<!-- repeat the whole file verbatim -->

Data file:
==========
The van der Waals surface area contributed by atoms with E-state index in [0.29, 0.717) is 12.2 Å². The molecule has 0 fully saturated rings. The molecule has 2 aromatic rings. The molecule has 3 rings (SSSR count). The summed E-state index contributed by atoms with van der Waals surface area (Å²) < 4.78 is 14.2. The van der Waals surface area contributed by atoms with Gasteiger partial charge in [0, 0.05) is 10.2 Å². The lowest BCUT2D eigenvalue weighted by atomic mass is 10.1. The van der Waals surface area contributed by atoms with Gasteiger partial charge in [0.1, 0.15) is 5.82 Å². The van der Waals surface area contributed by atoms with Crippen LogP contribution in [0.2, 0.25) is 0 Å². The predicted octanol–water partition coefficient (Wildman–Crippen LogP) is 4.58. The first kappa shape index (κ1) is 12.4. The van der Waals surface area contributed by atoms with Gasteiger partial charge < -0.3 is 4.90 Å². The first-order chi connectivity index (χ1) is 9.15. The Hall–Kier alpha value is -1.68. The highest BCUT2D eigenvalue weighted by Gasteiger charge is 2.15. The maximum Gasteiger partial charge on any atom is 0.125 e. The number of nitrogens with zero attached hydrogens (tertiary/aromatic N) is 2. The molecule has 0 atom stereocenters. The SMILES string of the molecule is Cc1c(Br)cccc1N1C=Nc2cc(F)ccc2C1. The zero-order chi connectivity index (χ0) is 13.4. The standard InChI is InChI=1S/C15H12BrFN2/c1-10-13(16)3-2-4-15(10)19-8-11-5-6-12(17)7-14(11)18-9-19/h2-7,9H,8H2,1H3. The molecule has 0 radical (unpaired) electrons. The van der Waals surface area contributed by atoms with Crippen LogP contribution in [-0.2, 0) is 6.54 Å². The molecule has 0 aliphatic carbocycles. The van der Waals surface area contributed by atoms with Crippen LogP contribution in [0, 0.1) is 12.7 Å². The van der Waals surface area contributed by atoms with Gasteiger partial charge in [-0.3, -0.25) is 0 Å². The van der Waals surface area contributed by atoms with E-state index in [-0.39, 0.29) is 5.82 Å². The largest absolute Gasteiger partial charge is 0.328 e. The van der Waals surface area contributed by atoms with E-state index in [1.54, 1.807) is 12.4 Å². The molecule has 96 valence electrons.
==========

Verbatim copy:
The van der Waals surface area contributed by atoms with E-state index in [0.29, 0.717) is 12.2 Å². The molecule has 0 fully saturated rings. The molecule has 2 aromatic rings. The molecule has 3 rings (SSSR count). The summed E-state index contributed by atoms with van der Waals surface area (Å²) < 4.78 is 14.2. The van der Waals surface area contributed by atoms with Gasteiger partial charge in [0, 0.05) is 10.2 Å². The lowest BCUT2D eigenvalue weighted by atomic mass is 10.1. The van der Waals surface area contributed by atoms with Gasteiger partial charge in [0.1, 0.15) is 5.82 Å². The van der Waals surface area contributed by atoms with Crippen LogP contribution in [0.2, 0.25) is 0 Å². The predicted octanol–water partition coefficient (Wildman–Crippen LogP) is 4.58. The first kappa shape index (κ1) is 12.4. The van der Waals surface area contributed by atoms with Gasteiger partial charge < -0.3 is 4.90 Å². The first-order chi connectivity index (χ1) is 9.15. The Hall–Kier alpha value is -1.68. The highest BCUT2D eigenvalue weighted by Gasteiger charge is 2.15. The maximum Gasteiger partial charge on any atom is 0.125 e. The number of nitrogens with zero attached hydrogens (tertiary/aromatic N) is 2. The molecule has 0 atom stereocenters. The SMILES string of the molecule is Cc1c(Br)cccc1N1C=Nc2cc(F)ccc2C1. The zero-order chi connectivity index (χ0) is 13.4. The standard InChI is InChI=1S/C15H12BrFN2/c1-10-13(16)3-2-4-15(10)19-8-11-5-6-12(17)7-14(11)18-9-19/h2-7,9H,8H2,1H3. The molecule has 0 radical (unpaired) electrons. The van der Waals surface area contributed by atoms with Crippen LogP contribution in [-0.2, 0) is 6.54 Å². The molecule has 0 aliphatic carbocycles. The van der Waals surface area contributed by atoms with Crippen LogP contribution in [0, 0.1) is 12.7 Å². The van der Waals surface area contributed by atoms with Gasteiger partial charge in [-0.3, -0.25) is 0 Å². The van der Waals surface area contributed by atoms with E-state index in [-0.39, 0.29) is 5.82 Å². The largest absolute Gasteiger partial charge is 0.328 e. The van der Waals surface area contributed by atoms with E-state index in [1.54, 1.807) is 12.4 Å². The molecule has 96 valence electrons.